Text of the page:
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March 25, 2017

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Tamkang says plan for layoffs isn't to avoid pension costs

TAIPEI, Taiwan -- Tamkang University (淡江大學) came under fire Sunday after confirming that it intended to lay off 200 full-time adjunct professors, but said the plans were not aimed at ducking impending hikes in labor pension costs.

Song Ya-ke (宋亞克), a nontenured professor at the private university, wrote on the PTT Bulletin Board System on Saturday evening that the school intended to dismiss all of its full-time adjunct professors as part of cost-cutting efforts.

Song accused Tamkang's management of acting without a conscience or social responsibility in a bid to save money.

The Ministry of Education announced in September that all nontenured professors — those who don't have permanent employment at schools — would be governed by the Labor Standards Act starting Aug. 1 this year.

Like their tenured counterparts, adjunct professors are currently governed by the Teacher's Act, but unlike them, they receive hourly wages and do not gain seniority as their years of employment at a school increase.

The new rules seek to provide some compensation for these disadvantages by requiring schools to cover 6 percent of nontenured professors' labor pensions.

Critics have warned that the new policy may lead to the mass dismissal of adjunct professors as schools try to avoid the extra costs.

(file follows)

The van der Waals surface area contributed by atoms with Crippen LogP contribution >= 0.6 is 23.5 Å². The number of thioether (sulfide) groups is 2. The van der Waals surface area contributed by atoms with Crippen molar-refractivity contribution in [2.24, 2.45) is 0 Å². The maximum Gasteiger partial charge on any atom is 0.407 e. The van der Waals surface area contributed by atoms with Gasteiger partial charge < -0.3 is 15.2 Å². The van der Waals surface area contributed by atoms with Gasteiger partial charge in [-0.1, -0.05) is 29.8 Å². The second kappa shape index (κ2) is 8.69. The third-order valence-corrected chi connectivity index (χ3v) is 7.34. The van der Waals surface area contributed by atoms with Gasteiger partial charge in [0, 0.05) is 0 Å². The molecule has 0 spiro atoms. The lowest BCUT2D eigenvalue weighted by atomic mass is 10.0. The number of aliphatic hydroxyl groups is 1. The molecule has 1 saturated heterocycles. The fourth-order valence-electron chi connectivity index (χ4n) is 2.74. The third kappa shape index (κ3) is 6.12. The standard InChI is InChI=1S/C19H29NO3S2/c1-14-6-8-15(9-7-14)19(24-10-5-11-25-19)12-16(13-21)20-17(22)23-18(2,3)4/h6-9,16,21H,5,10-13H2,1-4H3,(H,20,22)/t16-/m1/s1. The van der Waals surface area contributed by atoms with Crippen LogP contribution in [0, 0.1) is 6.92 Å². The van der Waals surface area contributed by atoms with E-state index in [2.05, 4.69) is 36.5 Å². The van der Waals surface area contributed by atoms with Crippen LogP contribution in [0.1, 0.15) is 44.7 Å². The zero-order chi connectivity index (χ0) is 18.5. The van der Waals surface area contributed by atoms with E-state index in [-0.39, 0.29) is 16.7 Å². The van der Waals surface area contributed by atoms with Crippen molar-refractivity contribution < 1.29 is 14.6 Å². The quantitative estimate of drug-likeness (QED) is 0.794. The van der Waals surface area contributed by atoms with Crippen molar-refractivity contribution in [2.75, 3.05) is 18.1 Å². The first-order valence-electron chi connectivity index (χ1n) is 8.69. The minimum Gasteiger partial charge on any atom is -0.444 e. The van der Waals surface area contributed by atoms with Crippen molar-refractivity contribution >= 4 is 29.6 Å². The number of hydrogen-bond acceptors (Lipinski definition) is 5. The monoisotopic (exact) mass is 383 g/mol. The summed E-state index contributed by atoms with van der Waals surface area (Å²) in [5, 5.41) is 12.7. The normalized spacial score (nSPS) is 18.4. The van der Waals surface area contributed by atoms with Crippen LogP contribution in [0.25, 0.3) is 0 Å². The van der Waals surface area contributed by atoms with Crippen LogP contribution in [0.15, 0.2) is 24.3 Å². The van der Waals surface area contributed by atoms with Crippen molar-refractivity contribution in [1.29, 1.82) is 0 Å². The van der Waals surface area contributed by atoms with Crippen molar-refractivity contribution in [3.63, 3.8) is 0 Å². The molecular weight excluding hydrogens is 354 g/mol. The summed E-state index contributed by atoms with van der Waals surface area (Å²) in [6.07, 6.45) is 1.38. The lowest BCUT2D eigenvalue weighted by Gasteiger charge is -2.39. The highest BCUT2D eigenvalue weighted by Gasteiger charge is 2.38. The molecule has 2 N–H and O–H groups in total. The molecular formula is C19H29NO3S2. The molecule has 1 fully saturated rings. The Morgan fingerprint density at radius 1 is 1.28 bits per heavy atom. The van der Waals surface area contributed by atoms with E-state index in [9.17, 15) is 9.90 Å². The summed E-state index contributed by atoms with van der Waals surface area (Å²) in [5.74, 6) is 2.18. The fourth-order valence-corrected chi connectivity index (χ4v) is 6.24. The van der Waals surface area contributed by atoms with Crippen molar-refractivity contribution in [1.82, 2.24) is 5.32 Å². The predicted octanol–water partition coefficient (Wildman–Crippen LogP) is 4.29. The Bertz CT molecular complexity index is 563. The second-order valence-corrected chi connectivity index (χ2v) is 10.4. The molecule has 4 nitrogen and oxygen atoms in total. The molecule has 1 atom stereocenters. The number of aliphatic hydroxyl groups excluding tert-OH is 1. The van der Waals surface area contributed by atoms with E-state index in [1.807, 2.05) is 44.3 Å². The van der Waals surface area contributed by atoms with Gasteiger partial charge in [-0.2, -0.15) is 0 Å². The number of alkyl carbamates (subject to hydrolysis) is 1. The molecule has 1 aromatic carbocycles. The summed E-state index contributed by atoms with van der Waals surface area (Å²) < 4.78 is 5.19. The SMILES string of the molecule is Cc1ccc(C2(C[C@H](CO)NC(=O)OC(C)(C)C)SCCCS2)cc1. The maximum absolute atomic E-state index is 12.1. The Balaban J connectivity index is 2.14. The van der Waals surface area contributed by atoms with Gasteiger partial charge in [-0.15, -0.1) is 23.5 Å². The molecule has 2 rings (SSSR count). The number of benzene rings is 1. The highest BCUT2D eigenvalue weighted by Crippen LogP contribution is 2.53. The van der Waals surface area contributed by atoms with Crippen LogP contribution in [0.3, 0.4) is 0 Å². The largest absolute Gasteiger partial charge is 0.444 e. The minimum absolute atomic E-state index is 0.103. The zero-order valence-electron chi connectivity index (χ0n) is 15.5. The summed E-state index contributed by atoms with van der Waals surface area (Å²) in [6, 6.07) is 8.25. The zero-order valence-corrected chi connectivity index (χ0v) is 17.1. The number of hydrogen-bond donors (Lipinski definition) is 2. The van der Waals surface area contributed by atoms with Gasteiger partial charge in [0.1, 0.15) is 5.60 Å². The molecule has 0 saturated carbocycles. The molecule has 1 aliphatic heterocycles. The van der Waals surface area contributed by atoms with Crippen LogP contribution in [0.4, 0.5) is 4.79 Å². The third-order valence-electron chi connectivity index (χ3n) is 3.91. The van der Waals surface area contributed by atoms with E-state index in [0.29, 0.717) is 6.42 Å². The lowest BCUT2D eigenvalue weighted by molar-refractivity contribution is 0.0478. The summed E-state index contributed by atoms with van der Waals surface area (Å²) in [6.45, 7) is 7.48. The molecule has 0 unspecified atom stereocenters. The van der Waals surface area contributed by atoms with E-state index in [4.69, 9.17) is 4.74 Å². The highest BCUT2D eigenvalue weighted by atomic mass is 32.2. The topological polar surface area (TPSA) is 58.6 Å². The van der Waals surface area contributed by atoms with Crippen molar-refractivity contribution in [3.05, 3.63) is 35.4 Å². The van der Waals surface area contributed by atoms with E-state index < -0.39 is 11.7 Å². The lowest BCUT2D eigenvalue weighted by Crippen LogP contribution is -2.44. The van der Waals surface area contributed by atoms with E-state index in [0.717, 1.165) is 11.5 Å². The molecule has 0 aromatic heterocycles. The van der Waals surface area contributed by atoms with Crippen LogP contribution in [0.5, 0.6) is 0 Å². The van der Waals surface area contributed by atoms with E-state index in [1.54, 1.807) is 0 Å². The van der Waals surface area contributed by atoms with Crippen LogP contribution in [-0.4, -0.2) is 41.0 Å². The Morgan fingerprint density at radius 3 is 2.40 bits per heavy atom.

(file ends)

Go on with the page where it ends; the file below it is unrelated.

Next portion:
Of the 45,000 adjunct teachers nationwide, as many as 10,000 face a high likelihood of being let go by schools that don't want to be on the hook for the increased labor costs, according to the Taiwan Higher Education Union.

Tamkang University has confirmed Song's post, saying that it will no longer reappoint 200 of its current nontenured professors, most of them from the school's literature and international studies departments, but claims that the move has nothing to do with avoiding labor pension costs.

Hiring decisions are made to ensure that the school has the teaching staff that can best help students prepare for their post-graduation careers, the school said.

Besides, Tamkang University said, keeping on the adjunct professors in question would cost "a few extra million New Taiwanese dollars every year," which was not a meaningful amount relative to the school's overall budget.

It also added that the final decision on whether to rehire nontenured teachers was up to individual university departments, not school management.

Lawmaker Demands Heavy Penalty

Democratic Progressive Party Legislator Su Chiao-hui (蘇巧慧) later Sunday demanded that the education and labor ministry launch a probe into the matter and be ready to hand out heavy punishments for any schools that attempt to avoid labor pension payments by illegally dismissing professors.

The intention of the Education Ministry's new policy, Su said, was to assist vulnerable workers who did not have a safety net from their employment.

"If schools refuse to hire nontenured professors to avoid extra costs, then the original purpose of the policy is gone," she said.

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